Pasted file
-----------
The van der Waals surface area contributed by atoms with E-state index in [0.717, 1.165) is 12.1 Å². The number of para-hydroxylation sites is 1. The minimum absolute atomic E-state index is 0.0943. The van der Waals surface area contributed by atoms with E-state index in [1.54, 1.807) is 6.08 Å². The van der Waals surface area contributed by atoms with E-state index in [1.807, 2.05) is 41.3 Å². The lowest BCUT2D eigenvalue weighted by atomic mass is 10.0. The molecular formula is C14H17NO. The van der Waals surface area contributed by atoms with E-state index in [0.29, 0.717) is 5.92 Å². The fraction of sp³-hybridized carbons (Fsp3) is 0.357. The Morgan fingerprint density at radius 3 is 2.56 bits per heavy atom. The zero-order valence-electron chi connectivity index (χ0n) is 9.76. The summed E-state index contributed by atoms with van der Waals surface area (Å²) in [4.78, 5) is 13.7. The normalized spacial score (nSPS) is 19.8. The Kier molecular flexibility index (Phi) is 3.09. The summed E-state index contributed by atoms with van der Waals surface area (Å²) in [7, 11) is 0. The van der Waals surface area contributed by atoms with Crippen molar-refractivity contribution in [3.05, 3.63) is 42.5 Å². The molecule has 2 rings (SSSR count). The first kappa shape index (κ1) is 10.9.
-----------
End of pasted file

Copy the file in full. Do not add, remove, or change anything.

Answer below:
The van der Waals surface area contributed by atoms with E-state index in [0.717, 1.165) is 12.1 Å². The number of para-hydroxylation sites is 1. The minimum absolute atomic E-state index is 0.0943. The van der Waals surface area contributed by atoms with E-state index in [1.54, 1.807) is 6.08 Å². The van der Waals surface area contributed by atoms with E-state index in [1.807, 2.05) is 41.3 Å². The lowest BCUT2D eigenvalue weighted by atomic mass is 10.0. The molecular formula is C14H17NO. The van der Waals surface area contributed by atoms with E-state index in [0.29, 0.717) is 5.92 Å². The fraction of sp³-hybridized carbons (Fsp3) is 0.357. The Morgan fingerprint density at radius 3 is 2.56 bits per heavy atom. The zero-order valence-electron chi connectivity index (χ0n) is 9.76. The summed E-state index contributed by atoms with van der Waals surface area (Å²) in [4.78, 5) is 13.7. The normalized spacial score (nSPS) is 19.8. The Kier molecular flexibility index (Phi) is 3.09. The summed E-state index contributed by atoms with van der Waals surface area (Å²) in [7, 11) is 0. The van der Waals surface area contributed by atoms with Crippen molar-refractivity contribution in [3.05, 3.63) is 42.5 Å². The molecule has 2 rings (SSSR count). The first kappa shape index (κ1) is 10.9.